Despite ceasefires, killings were committed by elements on both sides of the separatist conflict in South Ossetia. In May four Ossetians and one Georgian police officer were killed in a shootout near the village of Tamareshini. In December the remains of four Georgian men kidnapped from their village on June 6 were returned to Georgia from South Ossetia. In October Givi Chukhrukhidze died from gunshot wounds suffered when armed men attacked his home in the conflict zone. None of these deaths were investigated, prosecuted, or punished by the de facto authorities.

Partisan violence continued in Abkhazia. Early in the year an armed group attacked the village of Ganmukhir near the Abkhaz-Georgian administrative zone and also killed a Georgian policeman at a checkpoint in the zone. In March an armed gang attacked a family in the village of Otobaia and killed Meri Jalagonia and beat the rest of the family. In April near the village of Gumurishi, Lasha Rigvava was killed in an incident involving Russian peacekeeping forces. In May near the village of Dikhazurga, Abkhaz militants killed Tsiuri Margania.

Both government and Abkhaz forces laid tens of thousands of landmines during the 1992-93 fighting. In November two separate antitank landmine incidents at a mandarin plantation in the Abhaz-Georgian conflict zone resulted in one death and four injuries. An investigation by the UN Observer Mission in Georgia (UNOMIG) concluded that the mines were recently laid to deter workers and disrupt the harvest. Abkhaz police subsequently arrested Vakhtang Dzandzava on suspicion of planting a mine. In June in South Ossetia, a mine explosion injured a Russian peacekeeper and two Georgian police officers searching for Gogi Kakhniashvili, a missing Georgian who was also believed to have died in a mine explosion.

b. Disappearance

There were no reports of politically motivated disappearances perpetrated by the government.However, conflict-related disappearances and kidnappings occurred during the year in the separatist regions (see section 1.g.) of both Abkhazia and South Ossetia, and were frequent. In May in the South Ossetian village of Avnevi, armed men detained two observers of the Organization for Security and Cooperation in Europe (OSCE) mission who were later released. In July Gocha Djaremlishvili was kidnapped from Artsevi village; his whereabouts remained unknown at year's end.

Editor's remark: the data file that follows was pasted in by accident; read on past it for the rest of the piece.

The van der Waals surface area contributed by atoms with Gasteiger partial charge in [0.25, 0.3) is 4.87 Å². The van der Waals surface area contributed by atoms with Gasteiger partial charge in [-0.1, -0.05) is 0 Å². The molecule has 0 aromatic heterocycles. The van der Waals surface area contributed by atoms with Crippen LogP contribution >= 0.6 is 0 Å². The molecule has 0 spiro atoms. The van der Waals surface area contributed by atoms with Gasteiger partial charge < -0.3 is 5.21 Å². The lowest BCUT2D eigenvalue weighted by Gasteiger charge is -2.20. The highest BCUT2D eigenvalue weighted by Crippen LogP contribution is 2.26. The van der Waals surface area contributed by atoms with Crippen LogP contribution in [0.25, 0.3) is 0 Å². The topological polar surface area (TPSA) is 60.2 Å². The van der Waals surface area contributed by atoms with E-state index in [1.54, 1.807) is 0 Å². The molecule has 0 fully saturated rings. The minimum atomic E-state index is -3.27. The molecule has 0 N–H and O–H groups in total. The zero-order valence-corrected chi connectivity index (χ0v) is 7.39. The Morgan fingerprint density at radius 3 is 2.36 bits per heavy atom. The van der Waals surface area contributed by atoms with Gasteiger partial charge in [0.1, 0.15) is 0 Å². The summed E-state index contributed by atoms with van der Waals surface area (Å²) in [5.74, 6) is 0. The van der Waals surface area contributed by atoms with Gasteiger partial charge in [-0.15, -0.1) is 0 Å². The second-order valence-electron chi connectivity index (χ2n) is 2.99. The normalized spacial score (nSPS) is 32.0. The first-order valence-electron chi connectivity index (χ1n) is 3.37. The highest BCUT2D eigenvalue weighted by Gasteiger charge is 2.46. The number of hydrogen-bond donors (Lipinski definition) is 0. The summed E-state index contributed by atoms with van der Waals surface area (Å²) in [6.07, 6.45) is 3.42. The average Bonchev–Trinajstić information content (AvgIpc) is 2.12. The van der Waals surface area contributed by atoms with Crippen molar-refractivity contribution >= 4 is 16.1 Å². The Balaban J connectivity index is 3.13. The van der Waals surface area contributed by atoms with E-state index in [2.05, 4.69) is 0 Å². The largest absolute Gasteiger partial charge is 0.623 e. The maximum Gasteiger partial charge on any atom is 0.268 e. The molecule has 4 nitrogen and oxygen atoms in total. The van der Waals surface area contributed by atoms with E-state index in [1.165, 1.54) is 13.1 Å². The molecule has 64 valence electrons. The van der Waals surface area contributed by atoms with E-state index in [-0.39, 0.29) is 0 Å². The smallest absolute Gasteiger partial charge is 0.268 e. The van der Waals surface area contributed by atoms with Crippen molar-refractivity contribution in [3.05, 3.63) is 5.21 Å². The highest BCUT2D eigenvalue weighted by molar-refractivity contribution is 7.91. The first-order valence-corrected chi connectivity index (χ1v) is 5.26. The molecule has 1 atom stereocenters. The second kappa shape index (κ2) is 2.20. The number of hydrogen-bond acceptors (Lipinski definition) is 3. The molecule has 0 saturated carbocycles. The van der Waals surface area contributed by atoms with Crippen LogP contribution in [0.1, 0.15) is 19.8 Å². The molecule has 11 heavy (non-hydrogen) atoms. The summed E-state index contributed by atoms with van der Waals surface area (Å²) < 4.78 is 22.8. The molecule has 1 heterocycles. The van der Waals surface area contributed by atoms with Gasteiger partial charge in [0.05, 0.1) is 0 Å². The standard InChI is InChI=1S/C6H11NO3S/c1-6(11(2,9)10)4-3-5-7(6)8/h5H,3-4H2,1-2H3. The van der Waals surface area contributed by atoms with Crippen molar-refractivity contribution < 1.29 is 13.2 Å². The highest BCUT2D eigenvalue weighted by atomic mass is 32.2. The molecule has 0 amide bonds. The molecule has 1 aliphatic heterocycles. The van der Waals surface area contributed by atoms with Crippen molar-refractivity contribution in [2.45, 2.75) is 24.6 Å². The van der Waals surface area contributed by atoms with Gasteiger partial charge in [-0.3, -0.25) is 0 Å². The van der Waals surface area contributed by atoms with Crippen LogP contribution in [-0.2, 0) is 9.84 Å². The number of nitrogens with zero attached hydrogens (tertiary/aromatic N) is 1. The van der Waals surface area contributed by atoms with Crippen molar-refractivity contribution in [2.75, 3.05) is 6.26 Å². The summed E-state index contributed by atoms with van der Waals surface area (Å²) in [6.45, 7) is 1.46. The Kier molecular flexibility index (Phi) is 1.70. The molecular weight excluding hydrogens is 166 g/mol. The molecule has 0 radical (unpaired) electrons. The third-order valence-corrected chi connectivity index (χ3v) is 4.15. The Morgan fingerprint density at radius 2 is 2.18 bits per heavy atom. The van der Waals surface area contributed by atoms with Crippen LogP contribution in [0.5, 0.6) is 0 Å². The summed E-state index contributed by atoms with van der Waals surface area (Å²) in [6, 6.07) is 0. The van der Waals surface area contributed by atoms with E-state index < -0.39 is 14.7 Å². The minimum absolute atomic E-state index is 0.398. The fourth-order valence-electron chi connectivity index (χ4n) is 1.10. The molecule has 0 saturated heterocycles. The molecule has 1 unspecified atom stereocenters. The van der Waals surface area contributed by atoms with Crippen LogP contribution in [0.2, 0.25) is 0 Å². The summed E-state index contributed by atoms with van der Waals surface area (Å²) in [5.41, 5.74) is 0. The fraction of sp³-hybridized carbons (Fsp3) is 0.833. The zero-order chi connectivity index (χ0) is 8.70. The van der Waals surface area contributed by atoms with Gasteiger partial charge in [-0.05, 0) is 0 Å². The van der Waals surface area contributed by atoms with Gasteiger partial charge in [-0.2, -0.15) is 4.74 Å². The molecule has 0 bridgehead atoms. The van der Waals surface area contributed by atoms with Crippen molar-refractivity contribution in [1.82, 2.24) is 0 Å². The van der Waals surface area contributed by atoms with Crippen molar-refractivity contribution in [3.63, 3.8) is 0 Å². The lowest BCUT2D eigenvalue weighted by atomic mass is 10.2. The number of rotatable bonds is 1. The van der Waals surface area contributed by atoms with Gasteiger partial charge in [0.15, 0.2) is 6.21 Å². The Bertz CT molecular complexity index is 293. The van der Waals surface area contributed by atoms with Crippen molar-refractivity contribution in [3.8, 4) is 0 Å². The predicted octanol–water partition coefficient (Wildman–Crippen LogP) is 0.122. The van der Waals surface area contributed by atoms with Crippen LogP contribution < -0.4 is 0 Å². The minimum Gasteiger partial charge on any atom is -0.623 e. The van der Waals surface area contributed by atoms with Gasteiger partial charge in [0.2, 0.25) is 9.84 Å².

In May Abkhaz militants kidnapped three men from Nabakevi village who were later released. At least a dozen other kidnappings for ransoms were reported in Abkhazia by year's end.

The Abkhaz began forcefully conscripting young male ethnic Georgians living in the Gali region of Abkhazia into the army. More than 50 were reportedly forcefully taken. The local military authority was reportedly accepting $100 (180 GEL) to "delay" conscription and $1,500 (2,700 GEL) for return of those already taken.

Kidnapping for ransom decreased significantly elsewhere in the country. The Ministry of Internal Affairs (MOIA) reported 88 cases of kidnapping during the year and stated that investigations had resulted in charges in 84 of these cases.

Government and Abkhaz commissions on missing persons reported that more than one thousand Georgians and several hundred Abkhaz remained missing as a result of the 1992-94 war in Abkhazia (see section 1.g.). The International Committee of the Red Cross (ICRC) assisted joint official efforts to fulfill the country's obligations under international humanitarian law to provide answers to the families of missing persons. This included the determination of gravesite locations, the exhumation, identification, and repatriation of remains to the families. No repatriations occurred during the year.

At year's end the whereabouts of Chechen refugee Adam Talalov, who disappeared in 2003 from the Pankisi Gorge, remained unknown, and no developments were expected in the case.